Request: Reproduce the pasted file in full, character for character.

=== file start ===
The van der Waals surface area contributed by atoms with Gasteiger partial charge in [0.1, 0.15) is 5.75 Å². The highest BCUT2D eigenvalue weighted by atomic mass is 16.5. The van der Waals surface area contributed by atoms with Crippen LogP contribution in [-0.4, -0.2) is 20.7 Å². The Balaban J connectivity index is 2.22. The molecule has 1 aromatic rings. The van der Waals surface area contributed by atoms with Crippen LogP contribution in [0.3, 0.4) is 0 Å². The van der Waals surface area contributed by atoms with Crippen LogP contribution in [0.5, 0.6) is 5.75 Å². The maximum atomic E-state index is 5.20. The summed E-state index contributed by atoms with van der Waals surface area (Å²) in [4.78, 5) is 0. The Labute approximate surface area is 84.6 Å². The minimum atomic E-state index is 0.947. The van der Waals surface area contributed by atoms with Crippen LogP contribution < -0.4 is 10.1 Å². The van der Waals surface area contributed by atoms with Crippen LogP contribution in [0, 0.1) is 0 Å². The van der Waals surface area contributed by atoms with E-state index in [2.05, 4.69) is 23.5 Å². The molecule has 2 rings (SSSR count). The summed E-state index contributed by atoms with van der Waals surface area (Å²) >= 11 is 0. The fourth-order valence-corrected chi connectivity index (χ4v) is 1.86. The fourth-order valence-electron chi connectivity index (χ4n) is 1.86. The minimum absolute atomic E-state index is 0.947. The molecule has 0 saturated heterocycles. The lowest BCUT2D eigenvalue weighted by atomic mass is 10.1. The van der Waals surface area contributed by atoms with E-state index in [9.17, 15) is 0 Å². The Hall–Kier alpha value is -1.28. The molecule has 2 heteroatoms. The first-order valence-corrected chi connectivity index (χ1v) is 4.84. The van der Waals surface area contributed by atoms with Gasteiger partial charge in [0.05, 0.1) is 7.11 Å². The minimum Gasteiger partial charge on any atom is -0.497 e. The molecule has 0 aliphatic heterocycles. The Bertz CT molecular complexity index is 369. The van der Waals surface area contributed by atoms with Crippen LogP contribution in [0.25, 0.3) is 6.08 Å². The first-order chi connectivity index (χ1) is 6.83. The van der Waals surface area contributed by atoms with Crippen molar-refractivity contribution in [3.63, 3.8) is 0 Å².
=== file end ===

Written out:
The van der Waals surface area contributed by atoms with Gasteiger partial charge in [0.1, 0.15) is 5.75 Å². The highest BCUT2D eigenvalue weighted by atomic mass is 16.5. The van der Waals surface area contributed by atoms with Crippen LogP contribution in [-0.4, -0.2) is 20.7 Å². The Balaban J connectivity index is 2.22. The molecule has 1 aromatic rings. The van der Waals surface area contributed by atoms with Crippen LogP contribution in [0.3, 0.4) is 0 Å². The van der Waals surface area contributed by atoms with Crippen LogP contribution in [0.5, 0.6) is 5.75 Å². The maximum atomic E-state index is 5.20. The summed E-state index contributed by atoms with van der Waals surface area (Å²) in [4.78, 5) is 0. The Labute approximate surface area is 84.6 Å². The minimum atomic E-state index is 0.947. The van der Waals surface area contributed by atoms with Crippen LogP contribution < -0.4 is 10.1 Å². The van der Waals surface area contributed by atoms with Crippen LogP contribution in [0, 0.1) is 0 Å². The van der Waals surface area contributed by atoms with E-state index in [2.05, 4.69) is 23.5 Å². The molecule has 2 rings (SSSR count). The summed E-state index contributed by atoms with van der Waals surface area (Å²) >= 11 is 0. The fourth-order valence-corrected chi connectivity index (χ4v) is 1.86. The fourth-order valence-electron chi connectivity index (χ4n) is 1.86. The minimum absolute atomic E-state index is 0.947. The molecule has 0 saturated heterocycles. The lowest BCUT2D eigenvalue weighted by atomic mass is 10.1. The van der Waals surface area contributed by atoms with E-state index in [9.17, 15) is 0 Å². The Hall–Kier alpha value is -1.28. The molecule has 2 heteroatoms. The first-order valence-corrected chi connectivity index (χ1v) is 4.84. The van der Waals surface area contributed by atoms with Gasteiger partial charge in [0.05, 0.1) is 7.11 Å². The minimum Gasteiger partial charge on any atom is -0.497 e. The molecule has 0 aliphatic heterocycles. The Bertz CT molecular complexity index is 369. The van der Waals surface area contributed by atoms with Crippen LogP contribution in [0.25, 0.3) is 6.08 Å². The first-order chi connectivity index (χ1) is 6.83. The van der Waals surface area contributed by atoms with Crippen molar-refractivity contribution in [3.63, 3.8) is 0 Å².